|Mon, Sep 01, 2014 07:32 PM
April 09, 2014 | 09:48 AM
It is easy to attend community meetings and pick apart past actions or current conditions, and it is rather invigorating to join others for coffee and long-term visioning for our county. But it is a controversial and difficult activity to really put commitment and action into a plan that creates change.
That is why my suggestions as to how to get organized are mere first steps in our comprehensive and long-term plan for Harrison County. Here are some ideas as to how we might proceed:
•Our history is a starting point. How do we understand why certain cultural practices and institutions exist if we don't know the conditions that produced them? An example is the fact that, thousands of years ago, the glaciers did not push rich soil into our area providing us with a strong agricultural base. Instead, our economy grew out of our closeness to the Ohio River. All this impacts what we are today. There is so much to understand from our history.
•Unless we believe that a shotgun approach is the only way to develop, our second step is to analyze what comprises our home area today. What do we already have available? What is absent that we need and want? What do we do well and not so well? These are the questions we need to ask.
•A third step in the process is to discuss what we want our county to be like in about 10 years and maybe as far out as 25. How do we want to grow our economy in an age of technology? What will our population look like? How will our families use community amenities such as parks, libraries, organizations and cultural events?
•A fourth step is to figure out what we can do to achieve our desired vision for the future. This is all good and nice to discuss, but how do we actually get out of our busy schedules or La-Z-Boy Recliners and start to do something?
Someone, or some organization, needs to stand up and call an open gathering of all citizens to discuss how we will get organized. There is no need for the convening group to already have a plan or goal in mind. This would not be a "let me tell you what you should do" meeting, but more like an old sandlot pickup football game: we work with whoever shows up. An effective community development speaker would be a help in getting us motivated at the start.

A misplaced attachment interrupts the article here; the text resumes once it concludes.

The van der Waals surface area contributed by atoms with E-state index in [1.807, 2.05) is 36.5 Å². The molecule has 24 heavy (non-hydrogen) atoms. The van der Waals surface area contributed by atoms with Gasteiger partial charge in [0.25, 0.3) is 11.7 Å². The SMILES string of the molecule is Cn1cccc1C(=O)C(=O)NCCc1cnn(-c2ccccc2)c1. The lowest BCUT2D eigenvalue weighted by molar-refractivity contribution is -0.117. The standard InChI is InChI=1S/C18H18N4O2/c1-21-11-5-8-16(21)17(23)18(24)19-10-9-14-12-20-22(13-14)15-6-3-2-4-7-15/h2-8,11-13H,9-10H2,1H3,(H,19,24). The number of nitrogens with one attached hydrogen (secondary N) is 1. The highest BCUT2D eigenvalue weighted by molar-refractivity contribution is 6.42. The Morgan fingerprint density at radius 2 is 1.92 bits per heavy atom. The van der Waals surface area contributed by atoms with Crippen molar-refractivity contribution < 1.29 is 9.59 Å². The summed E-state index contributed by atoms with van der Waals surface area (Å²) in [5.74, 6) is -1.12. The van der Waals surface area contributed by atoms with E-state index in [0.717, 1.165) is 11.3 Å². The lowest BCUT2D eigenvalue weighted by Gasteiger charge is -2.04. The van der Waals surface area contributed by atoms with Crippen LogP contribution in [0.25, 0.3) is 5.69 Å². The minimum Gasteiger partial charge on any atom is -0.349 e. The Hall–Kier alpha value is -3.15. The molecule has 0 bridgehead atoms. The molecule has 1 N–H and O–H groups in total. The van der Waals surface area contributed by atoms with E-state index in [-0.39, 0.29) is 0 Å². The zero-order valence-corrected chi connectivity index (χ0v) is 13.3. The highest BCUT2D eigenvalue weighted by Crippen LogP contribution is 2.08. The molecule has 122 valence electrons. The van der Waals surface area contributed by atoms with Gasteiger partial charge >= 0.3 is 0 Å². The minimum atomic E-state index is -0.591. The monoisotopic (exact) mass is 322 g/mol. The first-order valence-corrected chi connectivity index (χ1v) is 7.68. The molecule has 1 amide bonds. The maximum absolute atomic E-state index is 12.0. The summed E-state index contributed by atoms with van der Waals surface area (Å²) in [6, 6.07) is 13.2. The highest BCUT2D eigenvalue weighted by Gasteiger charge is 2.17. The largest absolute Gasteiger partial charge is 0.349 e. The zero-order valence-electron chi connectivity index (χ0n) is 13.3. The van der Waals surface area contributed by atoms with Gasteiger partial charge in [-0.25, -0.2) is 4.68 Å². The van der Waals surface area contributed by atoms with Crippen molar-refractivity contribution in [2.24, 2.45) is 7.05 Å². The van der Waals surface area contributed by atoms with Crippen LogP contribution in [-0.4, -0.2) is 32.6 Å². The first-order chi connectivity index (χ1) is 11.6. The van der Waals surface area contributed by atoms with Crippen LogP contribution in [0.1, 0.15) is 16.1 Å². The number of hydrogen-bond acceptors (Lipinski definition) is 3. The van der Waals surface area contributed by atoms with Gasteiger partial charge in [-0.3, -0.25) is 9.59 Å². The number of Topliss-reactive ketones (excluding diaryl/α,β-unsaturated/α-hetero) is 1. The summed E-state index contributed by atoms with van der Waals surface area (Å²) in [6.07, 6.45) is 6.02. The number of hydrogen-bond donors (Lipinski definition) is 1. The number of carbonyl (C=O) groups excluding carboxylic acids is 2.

At our second meeting, we could explore the connection between our past and our present. There are a lot of good speakers on the subject. Indiana Landmarks can be a source of help in identifying someone. But we don't want early-on to give the impression that this is merely going to be an historic preservation venture. It is, more importantly, a basic understanding of the relationship between past and current affairs. We might have some folks follow through with a review of the driving forces that have molded us into our unique region.
In another gathering, we could lay out a huge map of our county on the floor. Let's mark on it the resources we have and where they are located. At the close of this meeting, we can go home to ponder the strengths and weaknesses of our current conditions and reconvene to discuss what we found. Next, we could consider setting up committees to explore the various elements of a community: commerce, health, education, religious, environmental, manufacturing, arts, etc.
By this time, we should have gathered additional people to bring their interests, skills and connections to the mix. They will have new ideas as to how to proceed and visions for the future to discuss.
A number of years ago, I visited the Eiteljorg Museum of American Indians and Western Art in Indianapolis. On the floor, there was an exhibit composed of a large circle built out of a mix of man-made artifacts as well as natural objects. It intertwined sticks, clay pots, beads and rocks in a complex wagon wheel of an installation. On the wall, the plaque read: "This is an Honoring Circle". It explained that "process and participation are everything in a vibrant community. It is in the doing of something together that we become a new entity — a gathered community."
The way we proceed in the revitalization of our county has everything to do with the quality of the outcome. This cannot be a "one-man work-horse show" or an enactment of simply one aspect of community life. Frank O'Bannon, as governor, said so many times "there is no limit to where we can go when we go together."
Well, let's get ready and go! Let's start a process to ask the following questions:
1. What has happened in the past that brought us to this place and this condition?
2. Where are we today as a community?
3. What do we want our county to provide for us in the future?
4. How do we make that vision a reality?